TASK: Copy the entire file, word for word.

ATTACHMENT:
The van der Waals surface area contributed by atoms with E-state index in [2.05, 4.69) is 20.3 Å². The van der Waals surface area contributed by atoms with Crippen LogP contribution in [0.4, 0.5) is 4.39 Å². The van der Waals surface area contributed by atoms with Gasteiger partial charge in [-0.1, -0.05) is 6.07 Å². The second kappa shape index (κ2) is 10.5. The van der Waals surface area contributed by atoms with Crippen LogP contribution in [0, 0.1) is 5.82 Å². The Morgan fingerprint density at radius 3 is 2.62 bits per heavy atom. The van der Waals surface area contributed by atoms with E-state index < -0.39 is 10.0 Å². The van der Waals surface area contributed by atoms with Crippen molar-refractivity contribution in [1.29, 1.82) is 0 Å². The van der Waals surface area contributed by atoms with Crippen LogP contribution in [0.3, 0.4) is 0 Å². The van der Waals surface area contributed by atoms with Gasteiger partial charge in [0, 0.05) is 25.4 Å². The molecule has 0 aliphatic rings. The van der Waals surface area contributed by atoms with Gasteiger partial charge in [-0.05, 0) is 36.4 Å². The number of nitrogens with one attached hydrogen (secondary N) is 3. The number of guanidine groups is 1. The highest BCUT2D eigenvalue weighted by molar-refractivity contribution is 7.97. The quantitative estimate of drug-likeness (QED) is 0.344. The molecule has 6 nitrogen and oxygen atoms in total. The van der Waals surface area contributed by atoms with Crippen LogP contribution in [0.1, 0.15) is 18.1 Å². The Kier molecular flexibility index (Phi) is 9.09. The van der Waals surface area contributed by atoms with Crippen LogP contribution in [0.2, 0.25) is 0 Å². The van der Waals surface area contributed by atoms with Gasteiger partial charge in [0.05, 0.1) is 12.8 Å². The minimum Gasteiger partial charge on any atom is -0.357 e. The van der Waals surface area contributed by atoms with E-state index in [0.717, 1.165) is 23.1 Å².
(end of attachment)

The van der Waals surface area contributed by atoms with E-state index in [2.05, 4.69) is 20.3 Å². The van der Waals surface area contributed by atoms with Crippen LogP contribution in [0.4, 0.5) is 4.39 Å². The van der Waals surface area contributed by atoms with Gasteiger partial charge in [-0.1, -0.05) is 6.07 Å². The second kappa shape index (κ2) is 10.5. The van der Waals surface area contributed by atoms with Crippen LogP contribution in [0, 0.1) is 5.82 Å². The Morgan fingerprint density at radius 3 is 2.62 bits per heavy atom. The van der Waals surface area contributed by atoms with E-state index < -0.39 is 10.0 Å². The van der Waals surface area contributed by atoms with Crippen molar-refractivity contribution in [1.29, 1.82) is 0 Å². The van der Waals surface area contributed by atoms with Crippen LogP contribution in [0.3, 0.4) is 0 Å². The van der Waals surface area contributed by atoms with Gasteiger partial charge in [0, 0.05) is 25.4 Å². The molecule has 0 aliphatic rings. The van der Waals surface area contributed by atoms with Gasteiger partial charge in [-0.05, 0) is 36.4 Å². The number of nitrogens with one attached hydrogen (secondary N) is 3. The number of guanidine groups is 1. The highest BCUT2D eigenvalue weighted by molar-refractivity contribution is 7.97. The quantitative estimate of drug-likeness (QED) is 0.344. The molecule has 6 nitrogen and oxygen atoms in total. The van der Waals surface area contributed by atoms with Crippen LogP contribution in [0.1, 0.15) is 18.1 Å². The Kier molecular flexibility index (Phi) is 9.09. The van der Waals surface area contributed by atoms with Crippen LogP contribution in [0.2, 0.25) is 0 Å². The van der Waals surface area contributed by atoms with Gasteiger partial charge in [0.05, 0.1) is 12.8 Å². The minimum Gasteiger partial charge on any atom is -0.357 e. The van der Waals surface area contributed by atoms with E-state index in [0.717, 1.165) is 23.1 Å².